Speed Bumps, Insurance Costs, and New Businesses – All Going Up?

Centreville's City Council meeting Tuesday night saw discussions about going too fast and costing too much. On some subjects, council members look for residents' input.


The Centreville City Council met Tuesday night, December 4, 2018. With all members present and the room’s heat set to tolerable, conversation got underway on five key issues.


Residents of Market Street, Riverside Drive, and Timberlane Drive separately have made informal requests to have speed bumps installed on their roads. According to council members, the only opposition to the idea they have encountered came from some residents on Riverside Drive. However, one Riverside resident came to the meeting to speak directly to council members about the issue.

“People just floor it past my house,” the mother of three young children said, adding that some drivers, “just don’t care.” She said that in addition to speaking to the offending parties, Centreville Police asked if she would like to file harassment charges – which would enable more than a fine should the problem persist. She declined. “I don’t want to cause [my neighbors] trouble. I just want my kids to be safe,” she explained.

Timberlane residents apparently see a similar problem because of the road being a cut-through to save time versus the primary thoroughfare. Some complained to council members recently that the 15 mph posted speed limit is not enough to stop the problem of people speeding past their homes.

Discussion included Councilman Kenny Hicks’s idea of installing speed cameras in these areas, if only temporarily, as well as Councilman Matthew Thomas suggesting a steady rotation of police officers covering the areas and writing citations. The question within the council was not if these requests for speed bumps were justified, but was it the will of the majority of their constituents?

With that in mind, the conclusion came that each council member would seek out residents in their areas to sign a petition if they were in favor of the speed bumps. The council agreed that the motion to install speed bumps in these areas would be tabled until the first meeting in January, when they would consider the numbers of signatures on the petitions and vote on a per-area basis. If you live in one of the areas in question, be sure to inform your City Council representative of your stance on the issue and sign the petition – if you so choose – before the first week of January.

District 1 – Kenny Hicks
District 2 – Don Mack *Riverside Drive
District 3 –  Matthew Thomas *Market Street
District 4 –  Dianne Epperson *Timberlane Drive
District 5 – Calvin Elliott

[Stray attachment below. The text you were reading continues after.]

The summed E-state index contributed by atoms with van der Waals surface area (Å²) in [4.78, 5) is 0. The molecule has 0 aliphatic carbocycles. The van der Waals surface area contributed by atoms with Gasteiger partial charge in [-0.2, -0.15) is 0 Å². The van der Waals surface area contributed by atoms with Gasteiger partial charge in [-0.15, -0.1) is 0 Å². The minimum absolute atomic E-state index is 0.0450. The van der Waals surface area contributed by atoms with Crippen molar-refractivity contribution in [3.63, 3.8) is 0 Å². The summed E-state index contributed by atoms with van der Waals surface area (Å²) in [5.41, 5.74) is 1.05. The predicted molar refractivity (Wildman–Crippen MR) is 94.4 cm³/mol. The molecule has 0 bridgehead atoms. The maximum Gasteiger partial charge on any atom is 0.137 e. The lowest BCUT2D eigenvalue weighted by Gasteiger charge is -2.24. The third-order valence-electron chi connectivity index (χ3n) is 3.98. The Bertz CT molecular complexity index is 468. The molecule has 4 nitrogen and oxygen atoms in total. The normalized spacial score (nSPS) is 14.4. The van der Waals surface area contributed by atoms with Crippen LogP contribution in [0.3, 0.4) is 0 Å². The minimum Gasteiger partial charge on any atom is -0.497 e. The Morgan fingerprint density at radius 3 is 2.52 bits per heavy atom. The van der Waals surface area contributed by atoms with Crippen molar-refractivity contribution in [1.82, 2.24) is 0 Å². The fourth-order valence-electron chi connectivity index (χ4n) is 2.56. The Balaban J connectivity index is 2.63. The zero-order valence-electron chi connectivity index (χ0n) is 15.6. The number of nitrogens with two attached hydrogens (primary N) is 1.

Also on the agenda for the night was whether or not to give all city employees a $100 Christmas Bonus. The quickest item of the night, the motion passed with no objections.

Centreville City Council members gathered to discuss a variety of topics Tuesday night.


Obviously a bit of a tender area, the fact arose that the cost of insurance for city employees is going up in the coming year, and some of that cost will have to be absorbed by the employees themselves. According to Councilman Thomas, the insurance company suggested raising the cost to employees by 25%-30%. He did not agree with that suggestion, nor did any member of the council. Mayor Terry Morton said that while 8% had been recommended by the company as a minimal increase, it was his opinion that 5% should be where they began – to have as minimal an impact on city employees as possible.

With all members agreeing that striking a balance between city finances and employee benefits must be a priority, a decision was made that Councilman Thomas will gather hard financial numbers for evaluation and distribute them to all members for consideration. The issue has been set aside until the next meeting in mid-December, so that council members will have time to review the figures and come to a decision.


After a brief and friendly discussion, and having asked her if she wanted the job, the motion passed to make Megan Batte the new Centreville City Clerk, effective in January. Congratulations, Megan.

The question arose in the council if the job should be posted for applications before selecting a candidate. Mayor Morton stated that the position was an appointment by the City Council, and did not require being advertised. It was also pointed out that she has already been basically doing the job.


A public hearing will take place Thursday, December 13, 2018, at 4:30, to hear arguments for and against re-zoning the land across from the Shell gas station on Highway 219 at U.S. 82. Currently zoned as residential and occupied by an unoccupied brick house, the proposal would re-zone the property for business use. If you have an opinion, the hearing next Thursday is your chance to speak your piece. The City Council has called a meeting on December 18, at noon, specifically to vote on this matter.

SOURCEThe Bibb Voice
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A father, creative professional, and an alumnus of Bibb County High School, Jeremy has found his way back to Centreville after many years away. He studied Finance and Economics at the University of Alabama in Huntsville, and almost a decade ago left the "normal" business world for audio and video production. A freelance writer, photographer, sound engineer, and film and video producer/director/editor, his work has appeared online for Southern Living, People, Health, Food & Wine, Sports Illustrated, Cooking Light, It's a Southern Thing, and This Is Alabama, as well as for independent musicians and filmmakers across Alabama.